If you’ve ever wondered what the old brother duos would sound like were they performing today, the new recording from Gaudreau and Klein (their third together) might provide a hint. There would be, of course, music that reflects more recent stylistic developments. Folk, jazz, rock, and pop would all be included. Along with nods to tradition, new songwriters would be used as material sources. Bob Dylan might be one such source and perhaps James Taylor, Lyle Lovett, or Gordon Lightfoot. More modern performance styles would define the instrumental support.
All of that turns up on this recording. Gaudreau and Klein open in a propulsive rush by covering Merle Haggard’s hit, “I’m Always On A Mountain When I Fall.” Gaudreau uses an octave mandolin to give it a nice twangy, low-range sound, and there is some nice interplay with Klein’s rhythm. From Bob Dylan they get “One More Night.” From Taylor, “Bartender’s Blues.” From Lightfoot, “Did She Mention My Name” and from Lovett, the title song. All of them and several others, including a florid, updated rendering of “Bury Me Beneath The Willow,” have a strong folk era color. The vocals are smooth and ornamented, more reminiscent of Peter and Paul without Mary. Tempos are largely in the medium range, particularly tracks four through seven.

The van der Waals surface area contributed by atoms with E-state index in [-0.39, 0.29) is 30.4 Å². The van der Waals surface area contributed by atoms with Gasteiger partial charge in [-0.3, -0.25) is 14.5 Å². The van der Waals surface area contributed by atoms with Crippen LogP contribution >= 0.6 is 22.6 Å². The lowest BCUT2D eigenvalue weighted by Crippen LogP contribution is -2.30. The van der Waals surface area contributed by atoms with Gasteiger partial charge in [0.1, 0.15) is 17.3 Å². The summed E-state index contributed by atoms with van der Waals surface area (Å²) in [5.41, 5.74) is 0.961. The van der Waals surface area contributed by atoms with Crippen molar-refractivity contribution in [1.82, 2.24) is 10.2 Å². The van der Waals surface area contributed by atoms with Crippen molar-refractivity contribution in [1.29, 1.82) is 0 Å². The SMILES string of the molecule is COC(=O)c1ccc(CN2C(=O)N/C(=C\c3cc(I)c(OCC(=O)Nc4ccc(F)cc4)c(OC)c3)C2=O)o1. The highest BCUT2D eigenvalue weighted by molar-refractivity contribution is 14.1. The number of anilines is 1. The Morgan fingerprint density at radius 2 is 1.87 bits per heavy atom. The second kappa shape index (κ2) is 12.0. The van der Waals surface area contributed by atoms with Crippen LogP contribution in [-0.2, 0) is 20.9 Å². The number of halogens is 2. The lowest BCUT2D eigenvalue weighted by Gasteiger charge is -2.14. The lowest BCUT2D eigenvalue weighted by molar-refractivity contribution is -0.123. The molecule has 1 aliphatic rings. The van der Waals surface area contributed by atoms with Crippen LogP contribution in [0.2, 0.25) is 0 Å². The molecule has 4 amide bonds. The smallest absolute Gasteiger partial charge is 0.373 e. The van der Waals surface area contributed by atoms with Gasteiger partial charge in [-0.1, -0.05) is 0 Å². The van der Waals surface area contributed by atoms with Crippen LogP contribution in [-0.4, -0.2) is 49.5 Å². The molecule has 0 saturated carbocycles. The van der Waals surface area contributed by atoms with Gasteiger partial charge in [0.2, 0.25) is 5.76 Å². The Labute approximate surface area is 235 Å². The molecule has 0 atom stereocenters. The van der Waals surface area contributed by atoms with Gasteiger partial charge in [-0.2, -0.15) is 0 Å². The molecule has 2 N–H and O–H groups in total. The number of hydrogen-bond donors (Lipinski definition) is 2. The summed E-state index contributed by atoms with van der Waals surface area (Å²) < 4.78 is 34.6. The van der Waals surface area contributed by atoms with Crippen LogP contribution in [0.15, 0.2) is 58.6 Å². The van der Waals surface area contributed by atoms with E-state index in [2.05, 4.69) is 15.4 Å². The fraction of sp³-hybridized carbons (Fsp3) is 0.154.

The most interesting and most contrasting run of songs is found on tracks nine to twelve. There, we get an elegant Gaudreau waltz with multiple mandolins and piano from Klein’s father, Howard. That’s followed by a swinging ’20s sounding cover of Jimmie Rodgers’ “Treasures Untold,” then by another Gaudreau instrumental, this one called “Grassnost,” which as its title suggests has a Russian flavor. Jens Kruger adds banjo for that track. The album ends on the most traditional-sounding piece, “Where The Soul Of Man Nevers Dies,” bringing us back to the brother duet sound. Well played. Well sung. Just what you’d expect from Gaudreau and Klein. (Rebel Records, P.O. Box 7405, Charlottesville, VA 22906, www.rebelrecords.com.)BW